I recently asked one of my clients what they found most valuable about the work we had done for them. Some would call it a subtle way of blowing one’s own trumpet. Others would say you are missing out on a learning opportunity if you do not ask for feedback. Of course, it is also a marvellous way to find out how others could be helped.
So I sat back and listened. And I could not believe what came out. He told me he had never forgotten how important it was to take advice. The ability for his parents to successfully claim attendance allowance was an unknown to him. To order the form on the telephone (yes, the telephone) in order to get the benefit payment started sooner, a masterstroke.
Both the eventual recommendation and price negotiation of an immediate needs annuity to meet the required guaranteed income, which gave the ammunition for a care home fees reduction on the basis the client was far more unlikely to run out of money, resulted in thousands of pounds worth of savings.
The client went on to say that, on top of this unexpected windfall, the advice had given them welcome reassurance, peace of mind and the ability to concentrate their efforts on other demands placed on them. Was the question worth asking? For sure.
Specialist knowledge can add so much value to the advice process. In this case, it was practical later life knowledge, much of it attained through continuing professional development with the Society of Later Life Advisers. But it could also be tax planning, for instance, or winning back child benefit or a lost personal allowance through pension contributions. These things are not so obvious to people with busy lifestyles or who simply just do not know to know.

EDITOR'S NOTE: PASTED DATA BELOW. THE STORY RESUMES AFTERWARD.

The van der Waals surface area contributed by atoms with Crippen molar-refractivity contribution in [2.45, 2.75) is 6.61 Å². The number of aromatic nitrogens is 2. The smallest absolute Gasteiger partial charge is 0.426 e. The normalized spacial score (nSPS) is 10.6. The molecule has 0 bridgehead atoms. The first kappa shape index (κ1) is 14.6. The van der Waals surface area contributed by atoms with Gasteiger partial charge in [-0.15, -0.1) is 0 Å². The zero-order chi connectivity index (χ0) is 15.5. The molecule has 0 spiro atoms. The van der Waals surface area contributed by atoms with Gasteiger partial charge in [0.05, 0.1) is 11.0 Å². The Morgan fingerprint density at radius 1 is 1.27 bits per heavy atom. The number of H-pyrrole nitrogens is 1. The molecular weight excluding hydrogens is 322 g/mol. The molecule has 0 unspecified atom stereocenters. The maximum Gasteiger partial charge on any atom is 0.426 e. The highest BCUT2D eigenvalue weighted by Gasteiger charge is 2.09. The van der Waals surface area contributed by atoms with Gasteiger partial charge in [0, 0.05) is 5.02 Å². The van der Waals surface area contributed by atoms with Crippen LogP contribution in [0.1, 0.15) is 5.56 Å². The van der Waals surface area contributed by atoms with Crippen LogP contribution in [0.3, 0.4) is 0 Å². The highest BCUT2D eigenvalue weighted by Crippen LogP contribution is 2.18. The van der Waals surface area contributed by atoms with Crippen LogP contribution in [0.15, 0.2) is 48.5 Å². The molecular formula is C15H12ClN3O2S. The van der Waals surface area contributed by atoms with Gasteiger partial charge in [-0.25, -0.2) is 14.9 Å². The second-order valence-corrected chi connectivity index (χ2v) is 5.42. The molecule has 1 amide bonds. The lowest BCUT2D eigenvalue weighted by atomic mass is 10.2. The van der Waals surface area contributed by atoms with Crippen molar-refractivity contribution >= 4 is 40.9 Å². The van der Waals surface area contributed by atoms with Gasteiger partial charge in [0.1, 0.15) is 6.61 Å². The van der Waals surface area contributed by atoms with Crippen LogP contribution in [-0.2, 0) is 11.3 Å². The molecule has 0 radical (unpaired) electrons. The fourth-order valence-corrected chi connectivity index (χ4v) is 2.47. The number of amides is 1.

That said, there could well be times when little information comes back from asking the question. When value is not sufficiently evident, this exercise helps to get back on the conveyor belt of delivering high standards of practical advice that can be repeated and which ultimately ends up rewarded with clients bursting to refer. Deliver the unexpected and you have got yourself a valuable advocate.
All of this comes against a backdrop of knowing that some advisers are getting disheartened by reading too much into the rise of the robos and their supposed imminent redundancy.
No doubt this gets compounded if a sequence of meetings are with know-it-alls that thrive on kicking confidence. But it is the many people who shy away from taking financial action that we need to get to. We need to reach those that are perhaps too proud or too ignorant or seemingly just too inaccessible without the help of those we are already dealing with.
Ask clients the right questions and you can tap into a lucrative market that will keep your business thriving and clients feeling so much better for it.
Mel Kenny is a chartered financial planner at Radcliffe & Newlands